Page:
A customer has a new plant starting up and I was there to help my company's equipment tie in and run perfectly.  Nothing like this remotely happened but it was still worth a shot.  3 levels of things went wrong from 3 different areas. 

Failure #1 was that we had an assembly problem (Assembly, read the drawing) and put two pulleys on backwards in Ellwood City.  I was burned by this for 2 months at the last startup so I managed to check and find it in 10 minutes.  The work pace is slower in CA but it managed to get done and things looked good to go.

Failure #2 was that we (Engineering, know your application) had v-belts delivering the motor power to the turning straightener.  I'm sure that isn't understood by most of my readers but that was the plan.  Well this machine needed to deliver a high amount of torque at a low running speed.  That is something v-belts aren't particularly good at.  It ran fine at our shop and through programming but at testing material being produced the belts slipped.  In the machine world this is technically known as "not having enough ass".  It took me some scrambling and working with a local supplier who is trying to get in the door but we got some parts, at a hefty price, delivered the next day.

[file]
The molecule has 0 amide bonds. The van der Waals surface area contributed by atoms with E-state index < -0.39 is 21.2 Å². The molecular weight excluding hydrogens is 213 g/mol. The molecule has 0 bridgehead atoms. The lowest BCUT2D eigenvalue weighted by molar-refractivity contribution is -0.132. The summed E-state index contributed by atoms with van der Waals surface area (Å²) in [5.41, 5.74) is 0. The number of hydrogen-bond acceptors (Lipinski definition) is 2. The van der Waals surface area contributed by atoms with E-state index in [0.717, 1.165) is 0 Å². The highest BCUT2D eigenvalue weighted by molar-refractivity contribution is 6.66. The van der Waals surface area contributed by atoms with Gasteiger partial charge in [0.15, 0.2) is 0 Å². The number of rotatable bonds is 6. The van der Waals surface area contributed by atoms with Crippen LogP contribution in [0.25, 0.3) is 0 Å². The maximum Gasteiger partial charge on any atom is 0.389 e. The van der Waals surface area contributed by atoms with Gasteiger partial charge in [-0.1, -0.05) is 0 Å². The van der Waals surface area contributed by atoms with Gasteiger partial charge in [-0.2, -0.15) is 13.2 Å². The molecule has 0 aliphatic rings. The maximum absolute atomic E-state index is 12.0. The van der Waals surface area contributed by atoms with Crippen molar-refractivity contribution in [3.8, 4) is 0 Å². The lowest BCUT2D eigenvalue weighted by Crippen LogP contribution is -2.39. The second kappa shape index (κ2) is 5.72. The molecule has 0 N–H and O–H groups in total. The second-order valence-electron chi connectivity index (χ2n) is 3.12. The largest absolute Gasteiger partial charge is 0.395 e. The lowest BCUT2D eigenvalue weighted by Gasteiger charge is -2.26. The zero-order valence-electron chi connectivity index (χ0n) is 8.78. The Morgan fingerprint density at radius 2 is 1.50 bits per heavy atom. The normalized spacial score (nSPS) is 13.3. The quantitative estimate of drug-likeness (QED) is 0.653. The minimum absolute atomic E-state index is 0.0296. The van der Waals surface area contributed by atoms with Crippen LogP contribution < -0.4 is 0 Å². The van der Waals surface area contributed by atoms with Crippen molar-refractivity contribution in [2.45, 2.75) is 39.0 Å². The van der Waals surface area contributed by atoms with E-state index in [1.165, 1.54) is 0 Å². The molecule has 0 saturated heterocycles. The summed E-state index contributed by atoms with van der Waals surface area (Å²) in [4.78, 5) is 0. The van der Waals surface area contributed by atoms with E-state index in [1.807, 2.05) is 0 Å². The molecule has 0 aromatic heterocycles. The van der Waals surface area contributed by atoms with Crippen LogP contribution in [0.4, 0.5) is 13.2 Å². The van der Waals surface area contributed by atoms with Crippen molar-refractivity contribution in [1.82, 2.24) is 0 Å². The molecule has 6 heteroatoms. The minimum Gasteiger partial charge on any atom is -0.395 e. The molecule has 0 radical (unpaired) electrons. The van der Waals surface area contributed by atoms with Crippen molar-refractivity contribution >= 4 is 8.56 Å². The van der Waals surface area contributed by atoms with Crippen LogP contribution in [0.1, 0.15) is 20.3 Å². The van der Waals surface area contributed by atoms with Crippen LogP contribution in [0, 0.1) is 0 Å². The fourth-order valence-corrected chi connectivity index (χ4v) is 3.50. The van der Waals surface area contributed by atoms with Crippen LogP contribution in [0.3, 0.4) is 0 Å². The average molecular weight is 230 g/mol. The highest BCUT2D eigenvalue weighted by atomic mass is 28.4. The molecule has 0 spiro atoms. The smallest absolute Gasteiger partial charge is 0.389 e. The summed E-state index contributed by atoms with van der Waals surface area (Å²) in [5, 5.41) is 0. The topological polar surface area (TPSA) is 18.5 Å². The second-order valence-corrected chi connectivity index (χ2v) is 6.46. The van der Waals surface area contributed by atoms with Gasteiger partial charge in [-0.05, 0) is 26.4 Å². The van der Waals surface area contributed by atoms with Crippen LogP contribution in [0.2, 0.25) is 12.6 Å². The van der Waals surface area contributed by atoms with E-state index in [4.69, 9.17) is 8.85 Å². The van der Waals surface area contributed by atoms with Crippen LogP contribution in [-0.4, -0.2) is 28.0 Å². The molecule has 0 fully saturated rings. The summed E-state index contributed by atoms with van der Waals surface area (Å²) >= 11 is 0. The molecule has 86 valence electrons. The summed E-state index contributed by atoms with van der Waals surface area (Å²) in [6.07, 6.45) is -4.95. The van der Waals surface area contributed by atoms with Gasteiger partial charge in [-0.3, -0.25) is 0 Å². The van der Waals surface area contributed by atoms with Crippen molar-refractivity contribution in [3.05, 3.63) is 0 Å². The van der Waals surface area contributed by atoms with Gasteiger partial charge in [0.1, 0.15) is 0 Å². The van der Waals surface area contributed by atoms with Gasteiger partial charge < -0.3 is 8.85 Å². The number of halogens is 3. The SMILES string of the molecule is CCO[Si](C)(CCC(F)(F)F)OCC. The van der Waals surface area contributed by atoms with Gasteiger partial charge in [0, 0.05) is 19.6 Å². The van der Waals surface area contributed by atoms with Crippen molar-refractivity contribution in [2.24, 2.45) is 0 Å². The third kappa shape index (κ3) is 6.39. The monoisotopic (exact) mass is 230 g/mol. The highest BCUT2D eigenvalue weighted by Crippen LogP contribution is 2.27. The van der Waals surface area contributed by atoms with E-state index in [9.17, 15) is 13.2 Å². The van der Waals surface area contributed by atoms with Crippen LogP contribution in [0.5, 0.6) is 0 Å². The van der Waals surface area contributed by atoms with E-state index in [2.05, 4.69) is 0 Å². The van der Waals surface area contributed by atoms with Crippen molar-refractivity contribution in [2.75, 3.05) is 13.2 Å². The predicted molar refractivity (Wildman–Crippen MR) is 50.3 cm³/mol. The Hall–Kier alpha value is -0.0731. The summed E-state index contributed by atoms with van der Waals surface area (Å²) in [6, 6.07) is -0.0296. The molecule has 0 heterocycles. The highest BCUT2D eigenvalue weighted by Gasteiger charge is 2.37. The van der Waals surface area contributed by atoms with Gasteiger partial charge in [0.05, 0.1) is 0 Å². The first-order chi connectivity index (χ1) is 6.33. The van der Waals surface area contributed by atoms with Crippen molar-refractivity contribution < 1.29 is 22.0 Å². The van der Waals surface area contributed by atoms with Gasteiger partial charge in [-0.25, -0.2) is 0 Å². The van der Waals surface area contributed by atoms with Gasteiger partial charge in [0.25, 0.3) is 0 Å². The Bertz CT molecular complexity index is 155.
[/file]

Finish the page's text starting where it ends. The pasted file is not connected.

Failure #3 was the motherload.  We implemented a customer design and it had some parts that ran very close to each other - 0.003" (which is about the thickness of a hair).  It was fine until some material was being worked and this clearance disappeared.  When moving metal hits non-moving metal it doesn't last long.  Friction, heat, and it seizes/welds itself into place.  We identified the problem in about 10 minutes, but it'll take a good 2 weeks to fix everything and get it back into running condition.

All of this took a 3 day trip and stretched it into a 6 day trip.  A long 6 day trip.  It wasn't hard work; I actually enjoyed much of it.  The people were great to meet and work with.  The town was good.  The hard part was being 6 days away from family and friends.  Being away from home.

There was nothing "freeing" in the trip.  I tried disc golf and one course could fit inside my garage and the other was like navigating the labyrinth and a creepy David Bowie-ish figure was even there.  I quit after 3 holes.  I watched some TV, ate at a few restaurants, read, and wrote a few things.  I have a new understanding for those who have to travel alone often for work.  Road life can be the pits, or at least full of potholes.

"For a plain, hard-working man the home is not the one tame place in the world of adventure.  It is the one wild place in the world of rules and set tasks.  The home is the one place where he can put the carpet on the ceiling or the slates on the floor if he wants to." GK Chesterton